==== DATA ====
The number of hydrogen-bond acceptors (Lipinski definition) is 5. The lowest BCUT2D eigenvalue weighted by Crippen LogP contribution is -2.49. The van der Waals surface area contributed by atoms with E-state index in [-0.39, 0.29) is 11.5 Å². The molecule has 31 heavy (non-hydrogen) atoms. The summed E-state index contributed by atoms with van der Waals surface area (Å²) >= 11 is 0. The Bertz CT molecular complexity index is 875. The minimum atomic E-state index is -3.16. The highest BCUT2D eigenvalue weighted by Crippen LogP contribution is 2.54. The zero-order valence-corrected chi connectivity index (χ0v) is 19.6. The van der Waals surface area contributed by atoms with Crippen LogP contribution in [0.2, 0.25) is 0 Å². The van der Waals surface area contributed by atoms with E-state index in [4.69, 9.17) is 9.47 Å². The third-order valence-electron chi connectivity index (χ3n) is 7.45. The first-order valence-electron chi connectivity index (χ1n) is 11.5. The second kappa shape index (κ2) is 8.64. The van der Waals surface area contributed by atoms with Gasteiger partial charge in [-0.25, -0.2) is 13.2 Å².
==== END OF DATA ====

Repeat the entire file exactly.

The number of hydrogen-bond acceptors (Lipinski definition) is 5. The lowest BCUT2D eigenvalue weighted by Crippen LogP contribution is -2.49. The van der Waals surface area contributed by atoms with E-state index in [-0.39, 0.29) is 11.5 Å². The molecule has 31 heavy (non-hydrogen) atoms. The summed E-state index contributed by atoms with van der Waals surface area (Å²) >= 11 is 0. The Bertz CT molecular complexity index is 875. The minimum atomic E-state index is -3.16. The highest BCUT2D eigenvalue weighted by Crippen LogP contribution is 2.54. The zero-order valence-corrected chi connectivity index (χ0v) is 19.6. The van der Waals surface area contributed by atoms with Crippen LogP contribution in [0.2, 0.25) is 0 Å². The van der Waals surface area contributed by atoms with E-state index in [4.69, 9.17) is 9.47 Å². The third-order valence-electron chi connectivity index (χ3n) is 7.45. The first-order valence-electron chi connectivity index (χ1n) is 11.5. The second kappa shape index (κ2) is 8.64. The van der Waals surface area contributed by atoms with Gasteiger partial charge in [-0.25, -0.2) is 13.2 Å².